This book argues that the mythic figure of the zombie, so prevalent and powerful in contemporary culture, provides the opportunity to explore certain social models - such as 'childhood' and 'school', 'class' and 'family' - that so deeply underpin educational policy and practice as to be rendered invisible. It brings together authors from a range of disciplines to use contemporary zombie typologies - slave, undead, contagion - to examine the responsiveness of everyday practices of schooling such as literacy, curriculum and pedagogy to the new contexts in which children and young people develop their identities, attitudes to learning, and engage with the many publics that make up their everyday worlds.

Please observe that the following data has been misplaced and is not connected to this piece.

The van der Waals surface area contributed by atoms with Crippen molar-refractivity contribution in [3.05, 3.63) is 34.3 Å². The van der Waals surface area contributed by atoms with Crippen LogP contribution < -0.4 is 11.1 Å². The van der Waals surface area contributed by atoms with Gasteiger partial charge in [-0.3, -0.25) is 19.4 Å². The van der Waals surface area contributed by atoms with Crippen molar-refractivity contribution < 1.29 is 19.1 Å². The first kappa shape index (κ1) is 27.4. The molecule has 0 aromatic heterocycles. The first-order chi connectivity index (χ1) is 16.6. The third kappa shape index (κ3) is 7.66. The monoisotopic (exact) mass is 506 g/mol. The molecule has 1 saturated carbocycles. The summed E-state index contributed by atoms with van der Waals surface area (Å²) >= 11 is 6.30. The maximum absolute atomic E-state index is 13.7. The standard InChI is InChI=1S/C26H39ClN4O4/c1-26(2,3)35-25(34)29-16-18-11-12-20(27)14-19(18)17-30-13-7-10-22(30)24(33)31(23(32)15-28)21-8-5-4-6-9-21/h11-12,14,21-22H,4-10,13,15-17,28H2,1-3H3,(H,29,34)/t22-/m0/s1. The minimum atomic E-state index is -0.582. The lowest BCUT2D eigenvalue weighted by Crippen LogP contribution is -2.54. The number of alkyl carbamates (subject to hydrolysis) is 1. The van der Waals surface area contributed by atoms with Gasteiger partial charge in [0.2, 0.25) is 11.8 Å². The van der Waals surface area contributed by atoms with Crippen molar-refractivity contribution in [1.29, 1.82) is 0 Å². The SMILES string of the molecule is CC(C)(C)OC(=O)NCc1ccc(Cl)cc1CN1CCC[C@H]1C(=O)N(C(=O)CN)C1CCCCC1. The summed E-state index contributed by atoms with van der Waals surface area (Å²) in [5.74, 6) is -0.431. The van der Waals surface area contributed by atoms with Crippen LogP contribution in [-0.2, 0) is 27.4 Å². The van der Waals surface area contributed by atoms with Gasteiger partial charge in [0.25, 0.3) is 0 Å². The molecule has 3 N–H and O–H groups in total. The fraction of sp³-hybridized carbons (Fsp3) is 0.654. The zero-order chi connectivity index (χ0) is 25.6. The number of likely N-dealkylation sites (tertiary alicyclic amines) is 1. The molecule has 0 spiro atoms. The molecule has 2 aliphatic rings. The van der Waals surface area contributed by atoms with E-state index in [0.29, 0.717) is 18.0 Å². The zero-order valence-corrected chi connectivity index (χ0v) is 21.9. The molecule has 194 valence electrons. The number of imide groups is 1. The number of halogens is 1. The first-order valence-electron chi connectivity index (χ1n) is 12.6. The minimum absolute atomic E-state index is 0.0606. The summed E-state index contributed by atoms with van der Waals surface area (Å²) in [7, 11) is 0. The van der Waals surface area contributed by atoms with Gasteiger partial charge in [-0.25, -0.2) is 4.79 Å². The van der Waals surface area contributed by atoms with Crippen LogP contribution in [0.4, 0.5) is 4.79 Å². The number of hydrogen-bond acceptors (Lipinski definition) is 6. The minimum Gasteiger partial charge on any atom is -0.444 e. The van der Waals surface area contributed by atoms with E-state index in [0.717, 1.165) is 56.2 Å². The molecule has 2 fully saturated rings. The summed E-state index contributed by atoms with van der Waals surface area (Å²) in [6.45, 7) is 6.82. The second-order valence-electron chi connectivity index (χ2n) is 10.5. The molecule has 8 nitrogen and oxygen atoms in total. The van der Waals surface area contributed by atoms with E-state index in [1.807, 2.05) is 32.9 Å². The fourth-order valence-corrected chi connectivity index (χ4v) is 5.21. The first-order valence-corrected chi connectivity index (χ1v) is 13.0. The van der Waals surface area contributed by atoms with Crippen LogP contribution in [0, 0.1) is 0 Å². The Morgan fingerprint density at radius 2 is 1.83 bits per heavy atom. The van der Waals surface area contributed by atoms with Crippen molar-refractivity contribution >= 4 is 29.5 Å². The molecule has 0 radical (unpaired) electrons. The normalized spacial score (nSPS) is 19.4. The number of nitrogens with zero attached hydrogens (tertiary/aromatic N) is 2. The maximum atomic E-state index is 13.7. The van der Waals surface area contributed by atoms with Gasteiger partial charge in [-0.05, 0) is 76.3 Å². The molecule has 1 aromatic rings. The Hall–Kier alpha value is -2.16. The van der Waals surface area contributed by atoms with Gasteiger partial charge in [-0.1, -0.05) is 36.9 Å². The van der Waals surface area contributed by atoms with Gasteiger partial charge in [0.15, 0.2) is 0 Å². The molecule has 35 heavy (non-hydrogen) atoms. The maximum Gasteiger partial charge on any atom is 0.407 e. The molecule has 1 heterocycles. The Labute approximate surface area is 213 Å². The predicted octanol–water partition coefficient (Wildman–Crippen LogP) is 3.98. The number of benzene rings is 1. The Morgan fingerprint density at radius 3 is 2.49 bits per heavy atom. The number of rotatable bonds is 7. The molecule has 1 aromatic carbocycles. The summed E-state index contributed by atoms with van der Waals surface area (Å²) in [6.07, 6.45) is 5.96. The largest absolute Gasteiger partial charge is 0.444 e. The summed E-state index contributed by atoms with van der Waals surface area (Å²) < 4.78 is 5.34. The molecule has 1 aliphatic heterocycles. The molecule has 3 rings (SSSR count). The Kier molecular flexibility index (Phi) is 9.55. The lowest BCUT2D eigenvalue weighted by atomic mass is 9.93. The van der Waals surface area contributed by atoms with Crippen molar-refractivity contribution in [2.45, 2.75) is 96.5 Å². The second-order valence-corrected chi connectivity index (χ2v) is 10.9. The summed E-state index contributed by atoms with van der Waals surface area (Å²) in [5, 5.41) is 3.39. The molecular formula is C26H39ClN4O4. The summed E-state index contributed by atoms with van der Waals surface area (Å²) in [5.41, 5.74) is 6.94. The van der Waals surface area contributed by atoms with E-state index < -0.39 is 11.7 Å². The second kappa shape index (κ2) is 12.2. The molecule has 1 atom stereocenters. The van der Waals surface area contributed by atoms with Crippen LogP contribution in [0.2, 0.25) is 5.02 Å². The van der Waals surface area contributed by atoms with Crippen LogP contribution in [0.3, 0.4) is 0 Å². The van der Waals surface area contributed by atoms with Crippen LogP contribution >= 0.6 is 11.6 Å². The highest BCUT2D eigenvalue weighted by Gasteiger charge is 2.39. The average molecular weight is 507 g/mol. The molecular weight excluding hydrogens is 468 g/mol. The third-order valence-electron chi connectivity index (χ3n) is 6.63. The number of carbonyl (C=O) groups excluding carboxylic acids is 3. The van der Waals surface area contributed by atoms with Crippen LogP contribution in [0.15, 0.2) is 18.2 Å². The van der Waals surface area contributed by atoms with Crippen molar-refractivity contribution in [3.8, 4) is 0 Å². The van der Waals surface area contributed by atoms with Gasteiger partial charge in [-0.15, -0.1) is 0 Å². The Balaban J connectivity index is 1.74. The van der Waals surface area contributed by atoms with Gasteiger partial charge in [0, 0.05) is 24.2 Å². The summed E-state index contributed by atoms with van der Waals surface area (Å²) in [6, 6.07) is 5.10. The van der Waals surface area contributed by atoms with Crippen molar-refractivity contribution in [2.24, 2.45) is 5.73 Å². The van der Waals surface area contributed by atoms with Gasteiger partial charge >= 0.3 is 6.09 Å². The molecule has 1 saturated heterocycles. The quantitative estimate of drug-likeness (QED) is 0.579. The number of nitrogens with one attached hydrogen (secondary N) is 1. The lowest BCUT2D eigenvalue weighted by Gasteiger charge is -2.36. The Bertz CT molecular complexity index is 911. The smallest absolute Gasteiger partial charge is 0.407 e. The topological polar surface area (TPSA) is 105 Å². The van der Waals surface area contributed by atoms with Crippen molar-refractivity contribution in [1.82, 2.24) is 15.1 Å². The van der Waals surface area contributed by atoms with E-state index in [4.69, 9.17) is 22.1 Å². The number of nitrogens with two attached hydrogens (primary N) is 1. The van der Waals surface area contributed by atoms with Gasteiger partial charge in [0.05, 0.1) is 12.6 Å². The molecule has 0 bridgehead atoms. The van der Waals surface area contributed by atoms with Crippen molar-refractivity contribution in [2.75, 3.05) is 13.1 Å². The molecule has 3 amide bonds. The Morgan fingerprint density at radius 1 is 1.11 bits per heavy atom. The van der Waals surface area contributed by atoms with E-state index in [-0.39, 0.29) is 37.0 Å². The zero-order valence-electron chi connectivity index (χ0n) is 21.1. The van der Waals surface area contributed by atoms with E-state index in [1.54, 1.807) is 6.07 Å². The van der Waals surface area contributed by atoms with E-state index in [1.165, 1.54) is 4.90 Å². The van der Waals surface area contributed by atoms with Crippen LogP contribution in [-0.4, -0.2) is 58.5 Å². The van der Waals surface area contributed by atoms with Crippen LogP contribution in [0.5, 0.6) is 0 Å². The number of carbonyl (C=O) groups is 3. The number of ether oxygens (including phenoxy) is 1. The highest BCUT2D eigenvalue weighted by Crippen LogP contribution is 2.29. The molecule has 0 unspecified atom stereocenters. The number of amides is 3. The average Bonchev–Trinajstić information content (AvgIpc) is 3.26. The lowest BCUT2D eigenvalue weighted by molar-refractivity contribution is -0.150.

|Place of Publication||Singapore|
|Number of pages||187|
|Publication status||Published - 2016|
|Name||Cultural Studies and Transdisciplinarity in Education|
- Popular Culture